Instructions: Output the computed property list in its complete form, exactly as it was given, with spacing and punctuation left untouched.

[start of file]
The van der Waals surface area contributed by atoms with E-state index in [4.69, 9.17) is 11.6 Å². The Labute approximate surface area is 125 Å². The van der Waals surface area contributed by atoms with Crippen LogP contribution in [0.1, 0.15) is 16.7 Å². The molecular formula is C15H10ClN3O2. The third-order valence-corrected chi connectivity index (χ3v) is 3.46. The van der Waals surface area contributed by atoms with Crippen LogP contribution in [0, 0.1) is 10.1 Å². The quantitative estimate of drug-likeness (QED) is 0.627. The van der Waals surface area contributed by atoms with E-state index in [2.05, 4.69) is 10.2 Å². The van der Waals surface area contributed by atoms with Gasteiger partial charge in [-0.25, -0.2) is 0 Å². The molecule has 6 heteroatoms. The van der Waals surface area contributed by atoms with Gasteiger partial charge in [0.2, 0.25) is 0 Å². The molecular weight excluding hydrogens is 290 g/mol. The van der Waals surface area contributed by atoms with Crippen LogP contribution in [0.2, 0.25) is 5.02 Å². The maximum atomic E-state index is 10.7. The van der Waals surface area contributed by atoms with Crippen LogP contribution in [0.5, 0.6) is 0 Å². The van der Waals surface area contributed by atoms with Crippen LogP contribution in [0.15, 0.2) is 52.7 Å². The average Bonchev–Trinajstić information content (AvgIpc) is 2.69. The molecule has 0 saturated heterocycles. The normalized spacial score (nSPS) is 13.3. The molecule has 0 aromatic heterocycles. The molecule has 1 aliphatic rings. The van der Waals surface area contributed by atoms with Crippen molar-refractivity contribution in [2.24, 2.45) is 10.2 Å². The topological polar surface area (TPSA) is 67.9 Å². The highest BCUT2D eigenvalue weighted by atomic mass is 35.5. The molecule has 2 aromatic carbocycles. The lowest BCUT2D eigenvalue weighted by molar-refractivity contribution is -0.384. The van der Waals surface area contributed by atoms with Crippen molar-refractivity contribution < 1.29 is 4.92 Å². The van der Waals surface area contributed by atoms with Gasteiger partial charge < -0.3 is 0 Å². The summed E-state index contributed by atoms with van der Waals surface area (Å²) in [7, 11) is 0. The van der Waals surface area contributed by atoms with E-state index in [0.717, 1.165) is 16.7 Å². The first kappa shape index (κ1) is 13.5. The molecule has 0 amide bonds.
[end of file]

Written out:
The van der Waals surface area contributed by atoms with E-state index in [4.69, 9.17) is 11.6 Å². The Labute approximate surface area is 125 Å². The van der Waals surface area contributed by atoms with Crippen LogP contribution in [0.1, 0.15) is 16.7 Å². The molecular formula is C15H10ClN3O2. The third-order valence-corrected chi connectivity index (χ3v) is 3.46. The van der Waals surface area contributed by atoms with Crippen LogP contribution in [0, 0.1) is 10.1 Å². The quantitative estimate of drug-likeness (QED) is 0.627. The van der Waals surface area contributed by atoms with E-state index in [2.05, 4.69) is 10.2 Å². The van der Waals surface area contributed by atoms with Gasteiger partial charge in [-0.25, -0.2) is 0 Å². The molecule has 6 heteroatoms. The van der Waals surface area contributed by atoms with Gasteiger partial charge in [0.2, 0.25) is 0 Å². The molecular weight excluding hydrogens is 290 g/mol. The van der Waals surface area contributed by atoms with Crippen LogP contribution in [0.2, 0.25) is 5.02 Å². The maximum atomic E-state index is 10.7. The van der Waals surface area contributed by atoms with Crippen LogP contribution in [0.5, 0.6) is 0 Å². The van der Waals surface area contributed by atoms with Crippen LogP contribution in [0.15, 0.2) is 52.7 Å². The average Bonchev–Trinajstić information content (AvgIpc) is 2.69. The molecule has 0 saturated heterocycles. The normalized spacial score (nSPS) is 13.3. The molecule has 0 aromatic heterocycles. The molecule has 1 aliphatic rings. The van der Waals surface area contributed by atoms with Crippen molar-refractivity contribution in [2.24, 2.45) is 10.2 Å². The topological polar surface area (TPSA) is 67.9 Å². The highest BCUT2D eigenvalue weighted by atomic mass is 35.5. The molecule has 2 aromatic carbocycles. The lowest BCUT2D eigenvalue weighted by molar-refractivity contribution is -0.384. The van der Waals surface area contributed by atoms with Crippen molar-refractivity contribution < 1.29 is 4.92 Å². The van der Waals surface area contributed by atoms with Gasteiger partial charge < -0.3 is 0 Å². The summed E-state index contributed by atoms with van der Waals surface area (Å²) in [7, 11) is 0. The van der Waals surface area contributed by atoms with E-state index in [0.717, 1.165) is 16.7 Å². The first kappa shape index (κ1) is 13.5. The molecule has 0 amide bonds.